Prenatal Development-The Miracle of Life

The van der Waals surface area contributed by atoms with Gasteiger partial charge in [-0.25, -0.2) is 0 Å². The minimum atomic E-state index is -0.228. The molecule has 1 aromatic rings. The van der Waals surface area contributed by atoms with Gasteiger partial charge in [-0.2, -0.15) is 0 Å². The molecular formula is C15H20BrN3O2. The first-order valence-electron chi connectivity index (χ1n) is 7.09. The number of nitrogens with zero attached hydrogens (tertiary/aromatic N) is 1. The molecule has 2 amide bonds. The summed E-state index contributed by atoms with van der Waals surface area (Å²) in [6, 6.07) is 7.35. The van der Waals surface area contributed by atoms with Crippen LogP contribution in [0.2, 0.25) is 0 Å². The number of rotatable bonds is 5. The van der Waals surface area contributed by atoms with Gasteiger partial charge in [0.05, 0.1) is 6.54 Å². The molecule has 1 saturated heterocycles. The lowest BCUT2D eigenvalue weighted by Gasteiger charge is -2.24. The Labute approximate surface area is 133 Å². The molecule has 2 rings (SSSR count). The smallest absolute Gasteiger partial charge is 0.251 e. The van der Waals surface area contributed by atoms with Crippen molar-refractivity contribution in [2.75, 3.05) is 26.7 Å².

Have you ever thought about what an absolute miracle your life is? Imagine how you came to be. Out of thousands of eggs and millions of sperm, one egg and one sperm united to produce you. Had the union of sperm and egg come a day or even a month earlier or later, you might have been every different, maybe the opposite sex or with blonde hair of longer legs. Conception occurs when a single sperm cell from the male unites with an ovum (egg) in the females’ fallopian tube in process call fertilization. The fertilized egg is called a zygote. By the time the zygote ends its three to four day journey through the fallopian tube and reaches that uterus, it has divided into approximately 64 to 128 cells (Eisenberg, Murkoff, & Hathaway, 2002). The fetus is not immune from the outside world. In fact, some things can be damaging to the unborn child. These are called teratogens, and often result in birth defects. They include such things as maternal disease, poor nutrition, stress, pollutants, and cigarette smoking. Some of the most troubling teratogens are alcohol and drugs. It is critical to the development of the fetus that expectant mothers avoid teratogens, and receive good prenatal care (Baltes, 2003). Other prenatal hazards involve genetic birth defects. A major part in a baby's development is directly linked to the actions of the mother takes. To ensure that the baby stays healthy and continues normal development, it may mean to have to make some changes. Pregnant women are encouraged not to use drugs, alcohol, or nicotine as this can seriously affect the baby's development. A mother should avoid drinking caffeinated beverages such as coffee and soda while increasing water consumption. Though this all may seem difficult, it is taking an active part in keeping the baby healthy (Baltes, 2003). Exercising is also very important when pregnant. Keeping the baby healthy is just one part of prenatal development but to better understand the full course of prenatal development one must understand physical development during the germinal, embryonic, and fetal period. The germinal period is the period of prenatal development that takes place in the first two weeks after conception. It includes the creation of the zygote, continued cell division, and the attachment of the zygote to the uterine wall. The differentiation of cells has already commenced, as inner and outer layers of the organism are formed. The blastocyst is the inner layer of cells that develops during the germinal period. These cells later develop into the embryo. The trophoblast is the outer layer of cells that develops during the germinal period. It later provides nutrition and support for the embryo. Implantation, the attachment of the zygote to the uterine wall, takes place about 10 days after conception. The embryonic period is the period of prenatal development that occurs from two to eight weeks after conception. During the embryonic period, the rate of cell differentiation intensifies, support systems for the cells form, and organs appear. Once the zygote attaches to the uterine wall, the label for the mass of cells changes from zygote to embryo. The embryo consists of three layers of cells: the endoderm, ectoderm, and mesoderm. The endoderm is the inner layer of cells, which will develop into the digestive and respiratory systems. The ectoderm is the outermost layer, which will become the nervous system, sensory receptors (ears, nose, and eyes, for example), and skin parts (hair and nails, for example). The mesoderm is the middle layer, which will become the circulatory system, bones, muscles, and excretory system, and reproductive system. Every body part eventually develops from these three layers. The endoderm primarily produces internal areas, and the ectoderm primarily produces surface parts. Continuing the embryonic period the embryo’s three layers form, life-support systems for the embryo develop rapidly. These...
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